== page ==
Evidence Based Policy Analysis 2019

November 15, 2019

Progressive Economics

This report is part of the Evidence Based Policy Analysis Project, administered by the newDemocracy Foundation, and now in its second year.

Per Capita was commissioned, alongside the Institute of Public Affairs, to provide analysis of a number of Australian policies introduced at a state and federal level over the two years from July 2017 to June 2019.

Click here to download the newDemocracy Foundation’s media release.

The Project is intended to address the concern that policymaking in Australia is falling short of best practice. Policies are often built “on the run” as quick reactions to the political issue of the day, designed to capture the interest of the 24-hour news cycle or motivated by short-term political advantage. This can result in failed policy implementation and poor results for citizens, politicians, and society at large, especially when it undermines public confidence in policymaking.

The Institute of Public Administration Australia (IPAA) 2012 discussion paper Public Policy Drift argued that governments must replace “policy on the run” with a “business case approach” to address the “sense of crisis in the policymaking system”. This approach would involve designing policies based on evidence, consultation, analysis, and debate. The paper outlined a business case approach based on Professor Kenneth Wiltshire’s Ten Criteria for a Public Policy Business Case and analysed 18 federal policies against that criteria, finding that only eight satisfied these standards for policymaking.

Through this annual project, the newDemocracy Foundation commissions two think tanks with different ideological leanings – Per Capita and the Institute of Public Affairs (IPA) – to repeat the analysis, ranking 20 recent high profile policies (eight federal, and four from each of New South Wales, Victoria, and Queensland) against the Wiltshire criteria.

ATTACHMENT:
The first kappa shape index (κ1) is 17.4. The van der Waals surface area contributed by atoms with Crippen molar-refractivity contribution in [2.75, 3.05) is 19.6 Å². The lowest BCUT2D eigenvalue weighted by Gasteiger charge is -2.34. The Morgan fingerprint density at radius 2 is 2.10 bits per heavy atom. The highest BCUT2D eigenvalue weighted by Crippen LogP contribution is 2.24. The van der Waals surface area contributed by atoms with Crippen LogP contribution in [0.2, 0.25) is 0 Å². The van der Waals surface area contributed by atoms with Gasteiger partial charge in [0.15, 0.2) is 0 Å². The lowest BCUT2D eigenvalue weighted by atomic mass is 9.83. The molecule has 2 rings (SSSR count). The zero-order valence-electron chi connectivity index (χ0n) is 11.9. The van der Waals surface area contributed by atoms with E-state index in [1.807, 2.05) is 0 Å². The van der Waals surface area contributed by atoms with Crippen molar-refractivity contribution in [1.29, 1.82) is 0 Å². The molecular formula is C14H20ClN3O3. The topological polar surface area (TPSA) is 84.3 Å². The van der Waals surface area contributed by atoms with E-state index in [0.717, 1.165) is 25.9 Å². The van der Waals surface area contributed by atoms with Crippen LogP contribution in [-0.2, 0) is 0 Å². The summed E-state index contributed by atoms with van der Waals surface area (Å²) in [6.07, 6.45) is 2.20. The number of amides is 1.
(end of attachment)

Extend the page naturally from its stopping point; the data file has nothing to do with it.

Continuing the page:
For a policy to meet the Wiltshire criteria, it needs to score more than 5 out of 10. Of the 20 policies we analysed, we found 9 had met the Wiltshire criteria, while 11 failed. This shows that although there is high quality policymaking in Australia, especially at the state level, policymaking still often falls short of the best practice the public should expect. Unlike last year, when all of the Victorian state government policies met the Wiltshire criteria, no government achieved a full pass rate in the 2019 assessment.

The 2019 project required Per Capita and the IPA to again choose the case studies together to avoid political bias.

On Per Capita’s assessment, the policies that passed the Wiltshire test were:

  • FED: National Redress Scheme for Institutional Child Sexual Abuse Act 2018 – 9/10
  • VIC: Environment Protection Amendment Bill 2019 – 9/10
  • QLD: Termination of Pregnancy Act 2018 – 9/10
  • VIC: Residential Tenancies Amendment Act 2018 – 9/10
  • QLD: Human Rights Act 2019 – 8/10
  • NSW: Electoral Funding Act 2018 – 7/10
  • NSW: Modern Slavery Act 2018 – 6/10
  • QLD: Non-consensual Sharing of Intimate Images Act 2019 – 6/10
  • FED: Family and Domestic Violence Leave Act 2018 – 6/10

The policies that failed the Wiltshire test were:

  • FED: Income Management and Cashless Welfare Act 2019 – 5/10
  • VIC: Bail Amendment Act 2018 – 5/10
  • FED: Commonwealth funding formula for non-government schools – 5/10
  • FED: Assistance and Access Act 2018 – 4/10
  • FED: Tax Relief So Working Australians Keep More Of Their Money Act 2019 – 4/10
  • NSW: Crimes (Domestic and Personal Violence) Amendment Act 2018 – 3/10
  • VIC: Fire Services Reform Act 2019 – 3/10
  • QLD: Final environmental approval for Adani’s Carmichael mine – 3/10
  • FED: Sharing of Abhorrent Violent Material Act 2019 – 2/10
  • NSW: Children and Young Persons (Care and Protection) Amendment Act 2018 – 3/10
  • FED: Promoting Sustainable Welfare Act 2018 – 2/10